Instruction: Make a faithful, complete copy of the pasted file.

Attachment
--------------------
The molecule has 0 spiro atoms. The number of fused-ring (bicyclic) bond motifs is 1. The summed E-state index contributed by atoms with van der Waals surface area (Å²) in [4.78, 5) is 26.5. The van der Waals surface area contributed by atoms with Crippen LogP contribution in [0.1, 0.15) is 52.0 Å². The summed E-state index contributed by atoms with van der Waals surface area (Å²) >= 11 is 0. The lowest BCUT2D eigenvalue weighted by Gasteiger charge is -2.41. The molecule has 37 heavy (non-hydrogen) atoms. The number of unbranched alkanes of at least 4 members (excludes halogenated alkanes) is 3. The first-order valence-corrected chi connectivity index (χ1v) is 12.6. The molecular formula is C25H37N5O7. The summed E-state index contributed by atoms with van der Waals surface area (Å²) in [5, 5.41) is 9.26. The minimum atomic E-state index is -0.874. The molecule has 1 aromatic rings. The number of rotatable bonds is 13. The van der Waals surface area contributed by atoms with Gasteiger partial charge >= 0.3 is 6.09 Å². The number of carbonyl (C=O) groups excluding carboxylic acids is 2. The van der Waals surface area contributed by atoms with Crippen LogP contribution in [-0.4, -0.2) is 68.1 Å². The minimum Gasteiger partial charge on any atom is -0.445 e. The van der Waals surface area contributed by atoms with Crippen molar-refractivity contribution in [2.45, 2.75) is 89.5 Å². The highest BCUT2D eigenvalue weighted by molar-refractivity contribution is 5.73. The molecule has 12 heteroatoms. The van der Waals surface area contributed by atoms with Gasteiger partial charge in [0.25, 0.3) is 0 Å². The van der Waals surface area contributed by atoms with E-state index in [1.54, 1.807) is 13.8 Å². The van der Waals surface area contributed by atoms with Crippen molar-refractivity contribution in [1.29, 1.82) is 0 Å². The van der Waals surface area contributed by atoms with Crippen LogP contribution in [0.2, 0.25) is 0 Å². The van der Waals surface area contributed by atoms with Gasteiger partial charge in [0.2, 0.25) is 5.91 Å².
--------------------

The molecule has 0 spiro atoms. The number of fused-ring (bicyclic) bond motifs is 1. The summed E-state index contributed by atoms with van der Waals surface area (Å²) in [4.78, 5) is 26.5. The van der Waals surface area contributed by atoms with Crippen LogP contribution in [0.1, 0.15) is 52.0 Å². The summed E-state index contributed by atoms with van der Waals surface area (Å²) >= 11 is 0. The lowest BCUT2D eigenvalue weighted by Gasteiger charge is -2.41. The molecule has 37 heavy (non-hydrogen) atoms. The number of unbranched alkanes of at least 4 members (excludes halogenated alkanes) is 3. The first-order valence-corrected chi connectivity index (χ1v) is 12.6. The molecular formula is C25H37N5O7. The summed E-state index contributed by atoms with van der Waals surface area (Å²) in [5, 5.41) is 9.26. The minimum atomic E-state index is -0.874. The molecule has 1 aromatic rings. The number of rotatable bonds is 13. The van der Waals surface area contributed by atoms with Gasteiger partial charge >= 0.3 is 6.09 Å². The number of carbonyl (C=O) groups excluding carboxylic acids is 2. The van der Waals surface area contributed by atoms with Crippen LogP contribution in [-0.4, -0.2) is 68.1 Å². The minimum Gasteiger partial charge on any atom is -0.445 e. The van der Waals surface area contributed by atoms with Crippen molar-refractivity contribution in [2.45, 2.75) is 89.5 Å². The highest BCUT2D eigenvalue weighted by molar-refractivity contribution is 5.73. The molecule has 12 heteroatoms. The van der Waals surface area contributed by atoms with Gasteiger partial charge in [0.25, 0.3) is 0 Å². The van der Waals surface area contributed by atoms with E-state index in [1.54, 1.807) is 13.8 Å². The van der Waals surface area contributed by atoms with Crippen molar-refractivity contribution in [1.29, 1.82) is 0 Å². The van der Waals surface area contributed by atoms with Crippen LogP contribution in [0.2, 0.25) is 0 Å². The van der Waals surface area contributed by atoms with Gasteiger partial charge in [0.2, 0.25) is 5.91 Å².